The Biden administration is not seeking to change or contain China, but rather its policy is for the two major powers to coexist in the international system, the White House’s top security adviser said, as leaders of the two countries plan to meet virtually this month or next.
“The goal of America’s China policy is to create a circumstance in which two major powers are going to have to operate in an international system for the foreseeable future,” Jake Sullivan, President Joe Biden’s national security adviser, said Sunday.
“This will be a competition as we go forward. The Chinese government does have a different approach to many of these issues. And the goal here is not containment. It’s not a new Cold War,” he said in an interview with CNN, which aired Sunday.
According to Sullivan, one of the errors in previous U.S. policy toward China has been the notion of bringing about a “fundamental transformation” of the Chinese system.
“That is not the object of the Biden administration. The object of the Biden administration is to shape the international environment so that it is more favorable to the interests and values of the United States and its allies and partners, to like-minded democracies. It is not to bring about some fundamental transformation of China itself,” he said.
Sullivan’s remarks, made 10 months into the Biden administration, seemed to align with his views made months before he was chosen by Biden as one of his top foreign policy advisers.
He has, for example, advocated for a “clear-eyed coexistence” in U.S.-China relations, noting that despite the many divides between the two countries, each will need to be prepared to live with the other as a major power.
“The starting point for the right U.S. approach must be humility about the capacity of decisions made in Washington to determine the direction of long-term developments in Beijing,” he wrote in “How America Can Both Challenge and Coexist With China”, a late-2019 article co-authored with Kurt M. Campbell, now Biden’s top Asia adviser.
When asked if he wanted a continuation of the status quo in Taiwan, Sullivan said, “We continue to adhere to the one-China policy, the Taiwan Relations Act, and we oppose any unilateral changes to the status quo.”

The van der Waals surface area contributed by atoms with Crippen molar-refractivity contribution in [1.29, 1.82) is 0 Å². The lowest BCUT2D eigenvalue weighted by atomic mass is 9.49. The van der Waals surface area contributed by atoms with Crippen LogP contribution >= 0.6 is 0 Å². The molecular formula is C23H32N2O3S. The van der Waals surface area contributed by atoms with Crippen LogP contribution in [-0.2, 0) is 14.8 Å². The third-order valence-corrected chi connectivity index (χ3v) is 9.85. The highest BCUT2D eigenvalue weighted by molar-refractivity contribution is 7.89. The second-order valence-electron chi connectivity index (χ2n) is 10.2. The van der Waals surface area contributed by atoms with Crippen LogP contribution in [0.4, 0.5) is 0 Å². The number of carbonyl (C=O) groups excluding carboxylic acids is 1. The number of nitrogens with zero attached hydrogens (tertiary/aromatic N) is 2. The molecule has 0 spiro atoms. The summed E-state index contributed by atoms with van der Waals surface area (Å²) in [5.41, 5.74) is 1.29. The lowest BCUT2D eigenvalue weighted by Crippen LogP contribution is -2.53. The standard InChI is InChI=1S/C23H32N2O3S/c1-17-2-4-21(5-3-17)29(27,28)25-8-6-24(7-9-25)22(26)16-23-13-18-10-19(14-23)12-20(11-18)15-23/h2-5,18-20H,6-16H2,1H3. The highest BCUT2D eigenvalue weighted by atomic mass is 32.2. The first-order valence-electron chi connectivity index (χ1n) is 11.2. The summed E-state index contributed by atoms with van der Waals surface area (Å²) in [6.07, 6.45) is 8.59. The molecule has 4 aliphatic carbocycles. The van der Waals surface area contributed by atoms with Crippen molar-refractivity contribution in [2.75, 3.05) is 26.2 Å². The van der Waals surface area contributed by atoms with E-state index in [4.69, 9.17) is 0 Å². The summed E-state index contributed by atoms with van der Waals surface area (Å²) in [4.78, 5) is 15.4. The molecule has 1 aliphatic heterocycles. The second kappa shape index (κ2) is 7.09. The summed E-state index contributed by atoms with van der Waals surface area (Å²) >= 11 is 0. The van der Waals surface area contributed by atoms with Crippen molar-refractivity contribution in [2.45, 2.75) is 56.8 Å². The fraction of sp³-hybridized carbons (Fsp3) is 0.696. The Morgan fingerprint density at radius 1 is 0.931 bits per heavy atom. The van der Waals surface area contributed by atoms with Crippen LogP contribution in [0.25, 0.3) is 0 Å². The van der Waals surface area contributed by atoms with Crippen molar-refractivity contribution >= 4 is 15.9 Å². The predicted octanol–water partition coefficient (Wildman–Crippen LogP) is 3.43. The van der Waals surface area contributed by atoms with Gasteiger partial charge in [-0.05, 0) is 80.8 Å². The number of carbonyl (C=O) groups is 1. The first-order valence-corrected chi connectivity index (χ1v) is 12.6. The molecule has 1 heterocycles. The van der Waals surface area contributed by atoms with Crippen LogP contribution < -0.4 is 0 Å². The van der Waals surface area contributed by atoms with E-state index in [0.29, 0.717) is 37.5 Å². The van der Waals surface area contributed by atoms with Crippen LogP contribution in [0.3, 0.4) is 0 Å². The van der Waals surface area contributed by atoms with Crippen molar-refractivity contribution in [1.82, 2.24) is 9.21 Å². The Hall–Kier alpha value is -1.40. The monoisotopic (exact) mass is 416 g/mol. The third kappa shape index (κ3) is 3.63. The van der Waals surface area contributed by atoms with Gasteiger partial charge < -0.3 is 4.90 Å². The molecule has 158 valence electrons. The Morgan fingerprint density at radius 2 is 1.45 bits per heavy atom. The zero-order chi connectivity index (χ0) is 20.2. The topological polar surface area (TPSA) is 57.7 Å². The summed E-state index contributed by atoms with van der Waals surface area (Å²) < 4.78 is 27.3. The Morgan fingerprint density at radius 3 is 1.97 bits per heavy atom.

China has said that the one-China policy and the three Sino-U.S. Joint Communiques are the political foundation of the China-U.S. relationship, and that it remains firmly opposed to and has never accepted the “Taiwan Relations Act”.
Sullivan’s remarks, if prevailing, could suggest the U.S. administration has heeded and responded to the three bottom lines Beijing set with Washington three months ago during U.S. Deputy Secretary of State Wendy Sherman’s visit to Tianjin.
The first bottom line is that the U.S. must not challenge, slander or attempt to subvert the path and system of socialism with Chinese characteristics.
The second is that the U.S. must not seek to obstruct or break China’s development process.
The third is that the U.S. must not infringe upon China’s sovereignty or damage its territorial integrity.
The national security adviser’s comments may reflect some of the thinking of the executive branch of the U.S. government, but the legislative leg has maintained a high degree of hostility toward China, meaning the relations between the two countries could be rocky ahead, which calls for proper management of conflicts and risks.
On Capitol Hill, where the only consensus the members seem to have is countering what they deem a “strategic competitor”, there already have been more than 260 bills with negative content on China within the first half-year since the 117th Congress began its session on Jan. 3.
Those bills were made “out of no knowledge, misunderstanding and disinformation of China, particularly the Innovation and Competition Act of 2021 and the EAGLES Act”, Chinese Ambassador to the U.S. Qin Gang said in a speech on Aug. 31.
“They underestimate the common interests between the two countries. If they become laws, they will hijack China-US relations and gravely damage America’s own interests,” Qin said.
Many in the Washington policy community have noted that the two nuclear-armed major powers are capable of profoundly harming the other, but neither is capable of doing so without hurting itself in the process.
“Not out of amity, but rather because of an absence of tenable alternatives, both countries will need to find a new and enduring framework for managing the relationship,” the Brookings Institution said in a policy analysis titled “Rising to the challenge: Navigating competition, avoiding crisis, and advancing U.S. interests in relations with China”, which was released over the weekend.
In the CNN interview, Sullivan said that the wrong metric for U.S. China policy “is the metric of ‘in bilateral relations what agreements have we secured with China’.” He said he preferred the metric of setting the terms of “effective competition” for the U.S..
But China has categorically opposed using competition to define China-U.S. relations, let alone competition that favors one side.
President Xi Jinping and U.S. President Joe Biden are expected to have a virtual meeting before the end of this year, both sides have announced. The two heads of state have had two phone conversations this year.